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The term ?medical malpractice? often brings to mind errors made during surgery or the over-administration of prescription medications. However, a significant component of medical malpractice revolves around errors made during a patient?s diagnosis ? which ultimately happen a lot more often and can be much more dangerous.

After conducting an extensive analysis of 25 years of U.S. malpractice claim payouts, researchers from Johns Hopkins Medical Center in Baltimore, Md., revealed diagnostic errors account for the largest fraction of claims and cause the most severe harm to patients overall. In terms of financial impact, these errors resulted in the highest total of penalty payouts ? amounting to $38.8 billion between 1986 and 2010.

A diagnostic error translates to a diagnosis that was missed, wrong or delayed, as discovered by further testing. These mistakes lead to injury either as a result of failure or delay to treat the condition ? or from incorrect treatment given for a mistaken diagnosis.

According to the study?s researchers, the impact and significance of diagnostic errors has been downplayed by experts, because these types of mistakes are much more difficult to pinpoint and define.

?There?s more uncertainty about diagnostic errors than there are about treatment errors,? lead study author Dr. David Newman-Toker, an associate professor of neurology at the Johns Hopkins University School of Medicine, told FoxNews.com. ?It?s reasonable to say no nurse should ever administer a tenfold dose of chemotherapy or a medication to a patient allergic to that medication. Those events are easier to keep track of and easier to measure.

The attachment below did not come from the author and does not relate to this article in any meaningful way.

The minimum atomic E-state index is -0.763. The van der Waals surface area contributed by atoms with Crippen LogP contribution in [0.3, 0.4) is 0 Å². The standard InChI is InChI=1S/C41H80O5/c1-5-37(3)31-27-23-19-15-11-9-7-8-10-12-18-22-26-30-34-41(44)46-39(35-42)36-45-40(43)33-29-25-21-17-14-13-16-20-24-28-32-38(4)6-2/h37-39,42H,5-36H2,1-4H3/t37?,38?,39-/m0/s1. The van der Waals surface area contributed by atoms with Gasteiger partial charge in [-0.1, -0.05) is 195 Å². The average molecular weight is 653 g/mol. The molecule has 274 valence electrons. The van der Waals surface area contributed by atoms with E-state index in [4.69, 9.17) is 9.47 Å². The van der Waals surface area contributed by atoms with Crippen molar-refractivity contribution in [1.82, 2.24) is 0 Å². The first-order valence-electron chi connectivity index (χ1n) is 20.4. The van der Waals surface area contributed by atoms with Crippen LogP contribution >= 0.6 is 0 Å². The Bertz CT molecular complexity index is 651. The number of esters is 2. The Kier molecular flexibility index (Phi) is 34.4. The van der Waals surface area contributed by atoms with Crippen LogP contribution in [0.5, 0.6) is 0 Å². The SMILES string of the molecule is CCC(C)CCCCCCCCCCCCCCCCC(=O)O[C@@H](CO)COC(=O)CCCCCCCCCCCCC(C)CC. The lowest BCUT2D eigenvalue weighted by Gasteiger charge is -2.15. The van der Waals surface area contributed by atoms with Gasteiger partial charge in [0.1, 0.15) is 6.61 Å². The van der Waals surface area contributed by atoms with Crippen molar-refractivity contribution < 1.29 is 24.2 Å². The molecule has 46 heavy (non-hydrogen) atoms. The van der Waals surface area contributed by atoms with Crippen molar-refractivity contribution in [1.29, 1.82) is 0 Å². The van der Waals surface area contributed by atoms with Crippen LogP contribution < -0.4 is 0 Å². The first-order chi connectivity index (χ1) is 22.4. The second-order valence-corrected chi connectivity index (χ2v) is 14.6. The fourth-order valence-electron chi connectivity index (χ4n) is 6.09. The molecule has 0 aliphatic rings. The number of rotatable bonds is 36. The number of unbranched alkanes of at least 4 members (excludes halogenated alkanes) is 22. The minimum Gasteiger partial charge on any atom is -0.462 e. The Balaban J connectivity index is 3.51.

?Diagnostic errors are not quite like that,? he continued. ??Instead of having a very specific time that?s documented ? with a diagnostic error, you don?t find out until later when someone is injured that it happened. That lag creates uncertainty, and that uncertainty (sparks ideas like) ?It wasn?t reasonable for someone to have diagnosed it at the time.? That?s where the debate starts.?

While Newman-Toker and his colleagues only examined diagnostic errors that rose to the level of malpractice payout, they estimate each year, between 80,000 and 160,000 U.S. patients suffer from potentially preventable injury or death related to medical misdiagnosis.

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happened to me...got misdiagnosised .... 3 days later i have a gash down my side and spent 5 days in the ICU the first 24 hours I was so critical they had to keep me on constant 24 hour watch ....all because they said I had gastroenteritis and no appendicitis... if he could do his job I would have been in and out of hosipital within two days rather then 14 days

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An older neighbor of mine got a diagnosis of cancer and he even set up chemo treatments and all that and then decided to get a second opinion. Found he didn't have cancer at all but another condition.

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With sometimes dozens of conditions sharing symptoms I'm surprised it doesn't happen more often. Things will get worse under Obamacare as diagnostic tests get rationed to fit the govt. spending guidelines. You can't add 40m people to a system with a shrinking practitioner base and limit diagnostic expenses and have it turn out well

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